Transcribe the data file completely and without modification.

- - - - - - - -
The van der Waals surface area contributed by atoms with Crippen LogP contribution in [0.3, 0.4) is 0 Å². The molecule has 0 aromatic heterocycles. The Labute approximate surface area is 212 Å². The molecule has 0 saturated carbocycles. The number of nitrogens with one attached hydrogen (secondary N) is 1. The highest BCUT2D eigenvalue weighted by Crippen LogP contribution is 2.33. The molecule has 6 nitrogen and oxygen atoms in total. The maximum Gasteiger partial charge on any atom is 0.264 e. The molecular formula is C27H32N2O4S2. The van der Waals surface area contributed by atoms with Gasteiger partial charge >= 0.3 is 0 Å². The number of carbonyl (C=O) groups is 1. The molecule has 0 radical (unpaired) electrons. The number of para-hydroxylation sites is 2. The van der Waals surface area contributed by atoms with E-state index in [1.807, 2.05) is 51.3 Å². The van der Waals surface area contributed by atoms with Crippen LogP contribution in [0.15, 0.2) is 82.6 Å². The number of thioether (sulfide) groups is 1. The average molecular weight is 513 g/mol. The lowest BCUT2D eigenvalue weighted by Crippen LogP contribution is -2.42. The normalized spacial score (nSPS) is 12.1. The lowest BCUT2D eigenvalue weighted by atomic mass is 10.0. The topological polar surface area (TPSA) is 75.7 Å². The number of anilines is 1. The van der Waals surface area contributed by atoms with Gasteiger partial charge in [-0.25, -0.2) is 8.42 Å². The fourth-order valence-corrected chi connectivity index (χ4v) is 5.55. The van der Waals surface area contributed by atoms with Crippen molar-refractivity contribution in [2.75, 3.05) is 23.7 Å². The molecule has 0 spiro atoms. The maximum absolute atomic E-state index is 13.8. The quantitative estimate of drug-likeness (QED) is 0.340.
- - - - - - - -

The van der Waals surface area contributed by atoms with Crippen LogP contribution in [0.3, 0.4) is 0 Å². The molecule has 0 aromatic heterocycles. The Labute approximate surface area is 212 Å². The molecule has 0 saturated carbocycles. The number of nitrogens with one attached hydrogen (secondary N) is 1. The highest BCUT2D eigenvalue weighted by Crippen LogP contribution is 2.33. The molecule has 6 nitrogen and oxygen atoms in total. The maximum Gasteiger partial charge on any atom is 0.264 e. The molecular formula is C27H32N2O4S2. The van der Waals surface area contributed by atoms with Gasteiger partial charge >= 0.3 is 0 Å². The number of carbonyl (C=O) groups is 1. The molecule has 0 radical (unpaired) electrons. The number of para-hydroxylation sites is 2. The van der Waals surface area contributed by atoms with E-state index in [1.807, 2.05) is 51.3 Å². The van der Waals surface area contributed by atoms with Crippen LogP contribution in [0.15, 0.2) is 82.6 Å². The number of thioether (sulfide) groups is 1. The average molecular weight is 513 g/mol. The lowest BCUT2D eigenvalue weighted by Crippen LogP contribution is -2.42. The normalized spacial score (nSPS) is 12.1. The lowest BCUT2D eigenvalue weighted by atomic mass is 10.0. The topological polar surface area (TPSA) is 75.7 Å². The number of anilines is 1. The van der Waals surface area contributed by atoms with Gasteiger partial charge in [-0.25, -0.2) is 8.42 Å². The fourth-order valence-corrected chi connectivity index (χ4v) is 5.55. The van der Waals surface area contributed by atoms with Crippen molar-refractivity contribution in [2.75, 3.05) is 23.7 Å². The molecule has 0 spiro atoms. The maximum absolute atomic E-state index is 13.8. The quantitative estimate of drug-likeness (QED) is 0.340.